Shady Records’ Slaughterhouse Counts down to The
Release of Welcome to Our House.
[Straight From The Crate…Originally Captured for RESPECT. #12 in June 2012].
Video: Trevor Sage-El
Photos: Matthew Salacuse
With Slaughterhouse’s full-length Shady debut, it was only right that RESPECT. hooked up with these killers to discover the secrets of staying sharp in the cut. Call it a master skills class. With Slaughterhouse sharpshooters Joell Ortiz, Crooked I, Royce Da 5’9” and Joe Budden breaking down the basics of crafting a classic and always staying on point, it only makes sense, right? Yeah, we thought so too. So sit back, relax and take notes. The time spent just might change your life.
“We’re really tryin’ to keep it moving and keep hip-hop moving strong.” – Royce Da 5’9″
From his early days cutting records with Eminem as Bad Meets Evil through to his recent resurgence as part of Slaughterhouse and last year’s chart-topping Bad Meets Evil LP, Hell: The Sequel, Royce Da 5’9” has been carving his name into the books for years as one of hip-hop’s most vicious MCs.
What time do you usually start your day?
If I’m on tour, usually about nine in the morning. Now that I’m home, I wake up pretty early as long as I’m not in the studio real late. [But] once I start getting on the late-night studio schedule, I’m getting home six or seven in the morning, and I usually sleep ’til about one or two, you know, so it just depends.
“The beauty of this group is that there are just so many different dynamics, it just works out.” -Joe Budden
The architect of Slaughterhouse, New Jersey native Joe Budden has built his name and his brand on the back of his hustle, his heart and a catalog of independent releases that have made him a legend in his own right. Now he’s brought together a collective that, bar for bar, will repeatedly bury the competition. And then do it again just for fun.
How did Slaughterhouse come about?
I was working on my mixtape] Halfway House in 2008, I want to say. I called everybody and the track got done, and the reception was amazing. The energy was so good, it was unlike anything I had ever seen, and I guess I could say the same for those brothers. It was only logical to continue that, and we never stopped, and then it was a group, and it was shows, and then it was records, and record deals, then it was Eminem…. It was a continuous flow of positive energy and great things happening.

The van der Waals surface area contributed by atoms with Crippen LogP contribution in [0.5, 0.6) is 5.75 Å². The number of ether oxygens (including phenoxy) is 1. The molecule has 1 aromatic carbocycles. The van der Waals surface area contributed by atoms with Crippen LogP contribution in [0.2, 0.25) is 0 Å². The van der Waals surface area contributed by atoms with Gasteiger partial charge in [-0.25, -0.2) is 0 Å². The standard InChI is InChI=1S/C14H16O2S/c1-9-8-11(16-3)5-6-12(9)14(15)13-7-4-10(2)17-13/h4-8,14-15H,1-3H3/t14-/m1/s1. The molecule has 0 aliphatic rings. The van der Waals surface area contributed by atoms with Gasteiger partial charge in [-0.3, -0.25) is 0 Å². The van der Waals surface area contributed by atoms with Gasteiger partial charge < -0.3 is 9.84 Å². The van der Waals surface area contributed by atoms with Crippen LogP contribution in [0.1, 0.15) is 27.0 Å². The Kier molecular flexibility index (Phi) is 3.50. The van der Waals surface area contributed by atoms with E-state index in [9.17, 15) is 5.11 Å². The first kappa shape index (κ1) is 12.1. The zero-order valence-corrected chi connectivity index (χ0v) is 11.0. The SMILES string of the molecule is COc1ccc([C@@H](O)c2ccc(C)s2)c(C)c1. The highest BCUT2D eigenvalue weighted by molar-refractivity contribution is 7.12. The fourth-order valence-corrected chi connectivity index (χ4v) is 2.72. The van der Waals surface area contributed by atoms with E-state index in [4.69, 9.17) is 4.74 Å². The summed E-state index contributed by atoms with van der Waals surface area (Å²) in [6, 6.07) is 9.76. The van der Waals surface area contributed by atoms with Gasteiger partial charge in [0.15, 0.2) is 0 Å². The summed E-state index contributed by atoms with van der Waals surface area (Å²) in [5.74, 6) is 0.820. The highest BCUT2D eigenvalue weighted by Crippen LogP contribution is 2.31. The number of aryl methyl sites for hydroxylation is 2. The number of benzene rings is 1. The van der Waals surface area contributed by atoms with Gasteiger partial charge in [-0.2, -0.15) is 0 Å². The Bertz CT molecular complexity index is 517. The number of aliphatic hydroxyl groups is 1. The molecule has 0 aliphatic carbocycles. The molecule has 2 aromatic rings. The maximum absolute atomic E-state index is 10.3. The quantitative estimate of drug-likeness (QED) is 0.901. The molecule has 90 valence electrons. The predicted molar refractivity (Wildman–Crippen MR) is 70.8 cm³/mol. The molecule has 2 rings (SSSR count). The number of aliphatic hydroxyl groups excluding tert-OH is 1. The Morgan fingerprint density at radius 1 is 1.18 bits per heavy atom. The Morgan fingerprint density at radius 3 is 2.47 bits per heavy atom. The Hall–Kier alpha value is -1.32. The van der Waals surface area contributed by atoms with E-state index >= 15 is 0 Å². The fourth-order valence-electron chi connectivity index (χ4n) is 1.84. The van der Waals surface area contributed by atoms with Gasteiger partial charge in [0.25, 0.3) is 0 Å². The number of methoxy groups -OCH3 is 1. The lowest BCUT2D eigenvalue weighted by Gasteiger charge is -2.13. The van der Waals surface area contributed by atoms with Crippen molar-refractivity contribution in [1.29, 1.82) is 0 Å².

What’s the last thing you think about as your day is coming to a close?
What I need to say to God. I [might] think about what I have to do the next day, but then I have to remember that there might not be a next day, so I talk to God and say whatever I have to say.
“Back in the day, I used to want to make songs in five minutes. Like, ‘Yo, if I could make a five-minute song, everybody’d know I’m the best!’ I’m past that. I just want some good music to come out when I’m done.” – Crooked I
Slaughterhouse’s West Coast rep has weathered several deals, cooked up his own independent hustle and served the streets with mixtape after mixtape. Now he’s caked up and hooked up with Shady, and he’s still on his grind. To hear him tell it, it’s just in his blood. Enter Crooked I…
What do you think about when you wake up in the morning?
Man, I think about the hustle. Every single day, as soon as I open my eyes, I’m up. I grab my phone. I check my e-mails, see if any business is poppin’, see if I got anything on my itinerary—like, as soon as I wake up. People tell me, “It’s okay to be a human being, you know.” They call me a robot, but that’s just what I do. Even when I’m asleep, I dream about different bars and songs and all kinds of stuff. I live this 100 percent. It’s embedded in me. It’s not goin’ nowhere.
“I don’t force music. If I recognize that an idea needs time to reach its maximum potential, then there’s no rush to make good music.” – Joell Ortiz
Joell Ortiz had beefed with Jermaine Dupri and parted ways with Dr. Dre, but with Slaughterhouse and Shady Records, the Brooklyn slick spitter looks like he’s found the right home.
How long does it take you to write a track?
I’ve done a whole song in a couple hours. When I do a random track over someone else’s beat, that’s nothing—maybe an hour of writing. But really, it just depends on how long I want the track to be, what I want the structure of the song to be, whether the subject matter is super complex or on some raw shit. Sometimes the less I think about it, the more my own mind gets out of the way, and I can lay down bars almost automatically.
How important is time when you’re performing?
I try to be aware of time when I’m onstage, because you want to make sure you’re putting your heart into the performance while also switching up directions to keep the audience’s attention and involve them in the show. Knowing what the audience is feeling, what they don’t want to hear, what they might be in the mood for—all of that is a part of keeping your finger on the pulse of the crowd. Their reaction determines how successful your performance is, so if you’re not paying attention to what the crowd wants to hear or what might really get them hyped, your stage presence might mean nothing. When I’m really blacking out on a song though, I have no sense of time. I almost lose consciousness when I’m diving into raps like that, because I’m totally absorbed in the story I’m trying to tell and the images I’m trying to convey, so the present sort of melts away.
All Photography and video Copyright Musinart LLC
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